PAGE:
|Written by: Chris Denton (current run) and Chris Langton (original run)|
Art: Neil ‘Bhuna’ Roche (current run) and Mark Roche (original run)
Colours: Darren Stephens
Letters: Bolt-01 (current run) and Vincent James (original run)
|Pigdog Press – 2020|
Imagine a world of dark legend, home to mad wizards and hooded assassins, where the undead and creatures fair and foul roam free. Against a backdrop of imposing castles, fiery plains and dark dungeons we are invited to travel to this world and meet the intriguing cast of Killing Moon.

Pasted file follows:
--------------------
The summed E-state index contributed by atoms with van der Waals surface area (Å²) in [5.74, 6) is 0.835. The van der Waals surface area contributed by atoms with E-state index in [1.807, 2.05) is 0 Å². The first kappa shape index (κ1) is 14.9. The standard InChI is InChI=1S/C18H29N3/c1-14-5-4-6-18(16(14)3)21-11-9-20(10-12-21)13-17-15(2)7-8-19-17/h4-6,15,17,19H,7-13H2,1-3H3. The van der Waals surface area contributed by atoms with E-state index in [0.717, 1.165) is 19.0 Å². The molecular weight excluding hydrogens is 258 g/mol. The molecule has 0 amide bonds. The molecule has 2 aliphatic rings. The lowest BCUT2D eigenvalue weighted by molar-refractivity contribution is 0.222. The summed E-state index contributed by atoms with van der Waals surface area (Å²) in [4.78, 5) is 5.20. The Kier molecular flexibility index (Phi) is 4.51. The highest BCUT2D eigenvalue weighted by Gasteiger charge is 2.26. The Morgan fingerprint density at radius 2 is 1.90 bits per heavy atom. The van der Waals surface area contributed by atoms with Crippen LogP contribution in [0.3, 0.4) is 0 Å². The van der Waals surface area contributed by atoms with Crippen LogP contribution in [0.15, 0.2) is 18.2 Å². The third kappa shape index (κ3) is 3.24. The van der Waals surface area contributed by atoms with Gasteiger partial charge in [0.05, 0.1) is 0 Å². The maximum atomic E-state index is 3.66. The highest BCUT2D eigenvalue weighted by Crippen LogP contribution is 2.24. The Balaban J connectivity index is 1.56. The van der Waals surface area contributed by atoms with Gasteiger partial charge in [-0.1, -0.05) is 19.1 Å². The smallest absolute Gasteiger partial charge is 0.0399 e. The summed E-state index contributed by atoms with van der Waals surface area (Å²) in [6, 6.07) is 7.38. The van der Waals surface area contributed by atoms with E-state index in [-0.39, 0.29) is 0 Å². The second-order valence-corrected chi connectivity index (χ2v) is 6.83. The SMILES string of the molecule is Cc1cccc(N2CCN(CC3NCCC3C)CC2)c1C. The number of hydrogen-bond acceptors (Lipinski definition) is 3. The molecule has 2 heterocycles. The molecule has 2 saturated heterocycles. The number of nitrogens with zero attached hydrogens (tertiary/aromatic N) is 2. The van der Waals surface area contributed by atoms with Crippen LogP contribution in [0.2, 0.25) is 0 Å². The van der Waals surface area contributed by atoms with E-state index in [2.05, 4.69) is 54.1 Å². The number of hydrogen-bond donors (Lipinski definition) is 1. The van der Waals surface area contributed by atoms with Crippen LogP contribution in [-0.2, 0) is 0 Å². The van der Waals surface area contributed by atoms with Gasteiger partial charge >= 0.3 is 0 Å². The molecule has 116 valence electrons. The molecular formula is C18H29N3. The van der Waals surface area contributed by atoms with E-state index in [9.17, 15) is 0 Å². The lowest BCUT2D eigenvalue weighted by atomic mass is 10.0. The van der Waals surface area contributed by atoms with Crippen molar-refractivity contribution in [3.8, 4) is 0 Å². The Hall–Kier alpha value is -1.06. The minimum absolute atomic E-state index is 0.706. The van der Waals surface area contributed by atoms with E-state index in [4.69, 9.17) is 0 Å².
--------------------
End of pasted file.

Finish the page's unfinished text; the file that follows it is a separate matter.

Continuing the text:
Volume one collects the first four issues of the modern run of this excellent title, paired with the original stories from the mid ’80s, presented here for the first time since original publication. To further add to the book, Pigdog Press and the creators have included an interesting and inspirational foreword from Chris Langton along with a history of Moses Valentine and Killing Moon essay. As if that weren’t enough, we then have a stunning back-matter gallery of artwork from numerous small press artists, each offering their own take on the world and characters of Killing Moon.